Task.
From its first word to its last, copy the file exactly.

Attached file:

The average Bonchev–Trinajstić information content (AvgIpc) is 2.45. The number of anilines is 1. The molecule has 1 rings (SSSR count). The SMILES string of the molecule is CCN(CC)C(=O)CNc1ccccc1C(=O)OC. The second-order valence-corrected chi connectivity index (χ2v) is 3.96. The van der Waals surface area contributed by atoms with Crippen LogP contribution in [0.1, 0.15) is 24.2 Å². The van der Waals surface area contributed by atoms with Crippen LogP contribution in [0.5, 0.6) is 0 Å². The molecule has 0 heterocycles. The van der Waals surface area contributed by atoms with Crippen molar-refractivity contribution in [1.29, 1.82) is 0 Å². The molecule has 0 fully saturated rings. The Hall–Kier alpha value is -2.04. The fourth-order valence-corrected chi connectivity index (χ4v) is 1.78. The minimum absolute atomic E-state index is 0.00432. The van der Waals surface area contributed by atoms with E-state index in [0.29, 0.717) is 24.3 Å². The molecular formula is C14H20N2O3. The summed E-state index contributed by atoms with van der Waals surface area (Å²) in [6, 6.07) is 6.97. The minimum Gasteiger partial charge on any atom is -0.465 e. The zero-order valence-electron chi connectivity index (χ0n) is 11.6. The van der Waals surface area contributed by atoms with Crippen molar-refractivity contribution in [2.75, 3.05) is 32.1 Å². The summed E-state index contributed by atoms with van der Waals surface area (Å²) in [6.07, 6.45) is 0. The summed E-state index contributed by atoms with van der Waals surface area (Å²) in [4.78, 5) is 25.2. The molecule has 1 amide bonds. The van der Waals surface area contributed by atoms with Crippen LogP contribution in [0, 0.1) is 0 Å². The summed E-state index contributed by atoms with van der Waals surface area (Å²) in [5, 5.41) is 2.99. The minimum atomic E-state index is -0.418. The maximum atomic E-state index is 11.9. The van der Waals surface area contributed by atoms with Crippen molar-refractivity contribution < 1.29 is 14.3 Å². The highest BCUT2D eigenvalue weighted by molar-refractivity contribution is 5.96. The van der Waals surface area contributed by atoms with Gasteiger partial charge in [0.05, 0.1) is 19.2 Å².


The average Bonchev–Trinajstić information content (AvgIpc) is 2.45. The number of anilines is 1. The molecule has 1 rings (SSSR count). The SMILES string of the molecule is CCN(CC)C(=O)CNc1ccccc1C(=O)OC. The second-order valence-corrected chi connectivity index (χ2v) is 3.96. The van der Waals surface area contributed by atoms with Crippen LogP contribution in [0.1, 0.15) is 24.2 Å². The van der Waals surface area contributed by atoms with Crippen LogP contribution in [0.5, 0.6) is 0 Å². The molecule has 0 heterocycles. The van der Waals surface area contributed by atoms with Crippen molar-refractivity contribution in [1.29, 1.82) is 0 Å². The molecule has 0 fully saturated rings. The Hall–Kier alpha value is -2.04. The fourth-order valence-corrected chi connectivity index (χ4v) is 1.78. The minimum absolute atomic E-state index is 0.00432. The van der Waals surface area contributed by atoms with E-state index in [0.29, 0.717) is 24.3 Å². The molecular formula is C14H20N2O3. The summed E-state index contributed by atoms with van der Waals surface area (Å²) in [6, 6.07) is 6.97. The minimum Gasteiger partial charge on any atom is -0.465 e. The zero-order valence-electron chi connectivity index (χ0n) is 11.6. The van der Waals surface area contributed by atoms with Crippen molar-refractivity contribution in [2.75, 3.05) is 32.1 Å². The summed E-state index contributed by atoms with van der Waals surface area (Å²) in [6.07, 6.45) is 0. The summed E-state index contributed by atoms with van der Waals surface area (Å²) in [4.78, 5) is 25.2. The molecule has 1 amide bonds. The van der Waals surface area contributed by atoms with Crippen LogP contribution in [0, 0.1) is 0 Å². The summed E-state index contributed by atoms with van der Waals surface area (Å²) in [5, 5.41) is 2.99. The minimum atomic E-state index is -0.418. The maximum atomic E-state index is 11.9. The van der Waals surface area contributed by atoms with Crippen molar-refractivity contribution < 1.29 is 14.3 Å². The highest BCUT2D eigenvalue weighted by molar-refractivity contribution is 5.96. The van der Waals surface area contributed by atoms with Gasteiger partial charge in [0.05, 0.1) is 19.2 Å².